Women receive a lot of advice on how to succeed in business. I would argue that instead, we should be giving advice to business on how to attract women to the workforce, and start building an environment where women can be themselves. After all, this is what diversity means. If we do the same things in the same ways and have the same behaviours, then diversity is mute.

Years ago one of my account leaders returned to the office after having a manicure with a client and she felt very awkward telling me. Like it was more of a confession than sharing a successful client experience with the boss. I said to her, “Why are you embarrassed? Do you play golf? No. Just think of the manicure as a round of golf.” The light went on.

This is a small story, but it illustrates the broader point that there are legacy codes of how to be in business that don’t work for everyone. Women can be trailblazers in many ways; not just in continuing to push against the traditional means of excluding women from leadership ranks, but also in redefining what we value in leaders overall.

This year, my status as WXN winner will reinforce the goals of ‘celebrating differences’ and ‘leading inclusively,’ that have always guided me professionally. It’s important to see other people’s views, to embrace a diversity of approaches and responses and to encourage people to be wholly themselves. It is on our shoulders to create a world that truly values the idea that there are as many ways to be successful in business as there are leaders in business.

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We’re very proud that Melanie is a Canada’s Most Powerful Women: Top 100 Award Winner in the HSBC Corporate Executives Category. 

Do you know a female in Canada who deserves to be recognized for her contributions? Click here to learn more about our Top 100 Nominations and how to nominate yourself or someone else. It's free!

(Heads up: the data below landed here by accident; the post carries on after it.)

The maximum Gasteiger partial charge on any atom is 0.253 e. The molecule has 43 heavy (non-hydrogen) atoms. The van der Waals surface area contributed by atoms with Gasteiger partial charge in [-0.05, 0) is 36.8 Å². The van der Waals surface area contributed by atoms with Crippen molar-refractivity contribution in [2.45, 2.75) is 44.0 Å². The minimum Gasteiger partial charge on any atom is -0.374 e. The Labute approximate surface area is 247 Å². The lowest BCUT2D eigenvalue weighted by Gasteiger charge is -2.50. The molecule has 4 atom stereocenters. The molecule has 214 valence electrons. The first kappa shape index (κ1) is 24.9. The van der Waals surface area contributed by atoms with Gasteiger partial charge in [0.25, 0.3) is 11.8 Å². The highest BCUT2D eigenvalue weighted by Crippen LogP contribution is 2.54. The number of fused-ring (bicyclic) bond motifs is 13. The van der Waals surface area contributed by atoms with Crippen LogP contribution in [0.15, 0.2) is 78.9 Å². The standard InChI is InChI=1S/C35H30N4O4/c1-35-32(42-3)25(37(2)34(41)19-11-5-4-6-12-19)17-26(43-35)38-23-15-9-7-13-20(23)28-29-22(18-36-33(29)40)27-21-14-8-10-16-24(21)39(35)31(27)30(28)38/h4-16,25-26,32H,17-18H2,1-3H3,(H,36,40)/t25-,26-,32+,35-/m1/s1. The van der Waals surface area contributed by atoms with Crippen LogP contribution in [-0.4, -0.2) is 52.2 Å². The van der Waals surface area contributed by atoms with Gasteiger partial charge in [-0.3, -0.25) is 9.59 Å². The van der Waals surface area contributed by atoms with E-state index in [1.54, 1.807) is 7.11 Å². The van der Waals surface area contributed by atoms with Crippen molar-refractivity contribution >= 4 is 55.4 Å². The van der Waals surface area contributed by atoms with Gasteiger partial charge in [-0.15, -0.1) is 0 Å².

About Melanie:

Melanie Dunn portraitMelanie Dunn is the Global President and CEO of Cossette.
2018 Canada's Most Powerful Women: Top 100 Award Winner
HSBC Corporate Executives

A highly accomplished businesswoman, Melanie has over 20 years of experience in business management and marketing communications. She is the President and CEO of Cossette and a member of the executive management team of Vision7 International, a holding company with an extensive portfolio of Communications firms in North America, Europe and Asia.

Melanie is actively involved in several professional and community organizations. She sits on the Board of Directors of the Canada Post Corporation and the Health Standards Organization (HSO). She is also a member of the Board of Directors of the Board of Trade of Metropolitan Montreal and the CHU Sainte-Justine Foundation.

Melanie has a Bachelor’s degree in Economics and a Marketing Certificate from the Université du Québec à Montréal (UQAM).

Tags:  Canada's Most Powerful Women: Top 100  Change  Diversity  Embracing diversity  Leadership  Top 100  Top 100 Awards  Top 100 Winner  Top 100 Winners  Women  Women in Leadership  Women Leaders  Women Leadership